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What's Behind Limited Military Force?

Author: Micah Zenko, Douglas Dillon Fellow
November 16, 2010
The Washington Post

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Micah Zenko guest blogs on Political Bookworm:

When facing with a persistent foreign policy problem requiring a response, civilian officials often turn to the low-cost tool of limited military force. As President Obama's Counterterrorism Czar, John Brennan, noted over the summer: “We will exercise force prudently, recognizing that we often need to use a scalpel, not a hammer.”

However, limited force is rarely as surgical or precise as one would imagine from Hollywood blockbusters or Pentagon YouTube videos. In reality, the intelligence used in targeting sites can be wrong, weapons systems fail, weather interferes, and humans routinely make mistakes.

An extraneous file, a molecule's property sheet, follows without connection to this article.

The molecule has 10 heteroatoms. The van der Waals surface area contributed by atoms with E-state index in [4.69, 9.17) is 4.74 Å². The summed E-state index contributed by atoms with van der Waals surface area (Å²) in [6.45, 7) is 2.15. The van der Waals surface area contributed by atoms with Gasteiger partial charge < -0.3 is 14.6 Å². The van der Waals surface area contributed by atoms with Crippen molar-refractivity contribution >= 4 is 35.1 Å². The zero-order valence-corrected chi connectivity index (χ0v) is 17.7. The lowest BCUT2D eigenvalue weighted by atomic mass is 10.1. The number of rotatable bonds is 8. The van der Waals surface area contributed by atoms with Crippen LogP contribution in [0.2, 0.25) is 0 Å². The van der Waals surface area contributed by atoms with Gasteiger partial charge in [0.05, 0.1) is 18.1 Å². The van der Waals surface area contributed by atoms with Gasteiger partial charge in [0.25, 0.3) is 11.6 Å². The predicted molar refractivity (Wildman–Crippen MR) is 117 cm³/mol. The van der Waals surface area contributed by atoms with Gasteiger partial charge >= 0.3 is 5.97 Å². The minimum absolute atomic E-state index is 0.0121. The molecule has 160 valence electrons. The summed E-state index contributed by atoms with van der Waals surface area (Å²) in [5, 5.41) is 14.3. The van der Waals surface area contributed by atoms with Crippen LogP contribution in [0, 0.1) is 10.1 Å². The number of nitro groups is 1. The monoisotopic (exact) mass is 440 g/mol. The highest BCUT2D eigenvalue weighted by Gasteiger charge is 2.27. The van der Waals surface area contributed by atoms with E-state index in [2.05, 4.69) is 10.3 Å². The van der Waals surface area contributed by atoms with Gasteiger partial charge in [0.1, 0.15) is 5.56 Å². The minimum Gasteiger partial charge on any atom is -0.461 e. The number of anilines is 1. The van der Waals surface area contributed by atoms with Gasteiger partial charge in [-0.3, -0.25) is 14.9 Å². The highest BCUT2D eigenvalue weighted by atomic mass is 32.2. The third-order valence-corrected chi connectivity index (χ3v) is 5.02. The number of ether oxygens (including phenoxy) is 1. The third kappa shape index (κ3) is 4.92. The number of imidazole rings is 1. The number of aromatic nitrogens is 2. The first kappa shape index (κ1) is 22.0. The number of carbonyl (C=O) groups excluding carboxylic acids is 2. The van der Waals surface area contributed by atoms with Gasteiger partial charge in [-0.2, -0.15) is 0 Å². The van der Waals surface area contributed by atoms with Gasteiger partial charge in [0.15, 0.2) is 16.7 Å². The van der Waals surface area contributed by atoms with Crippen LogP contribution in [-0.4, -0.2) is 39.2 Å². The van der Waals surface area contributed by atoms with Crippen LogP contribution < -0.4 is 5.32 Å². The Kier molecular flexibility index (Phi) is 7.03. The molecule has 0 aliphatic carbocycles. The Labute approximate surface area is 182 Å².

Furthermore, while limited force is often an effective military tactic, it is a poor substitute for longer-term strategies intended to counter threats from targeted groups or states. Such strategies require political reconciliation, economic development to provide jobs for the unemployed, governance that is both honest and capable, and effective security forces that protects the population.

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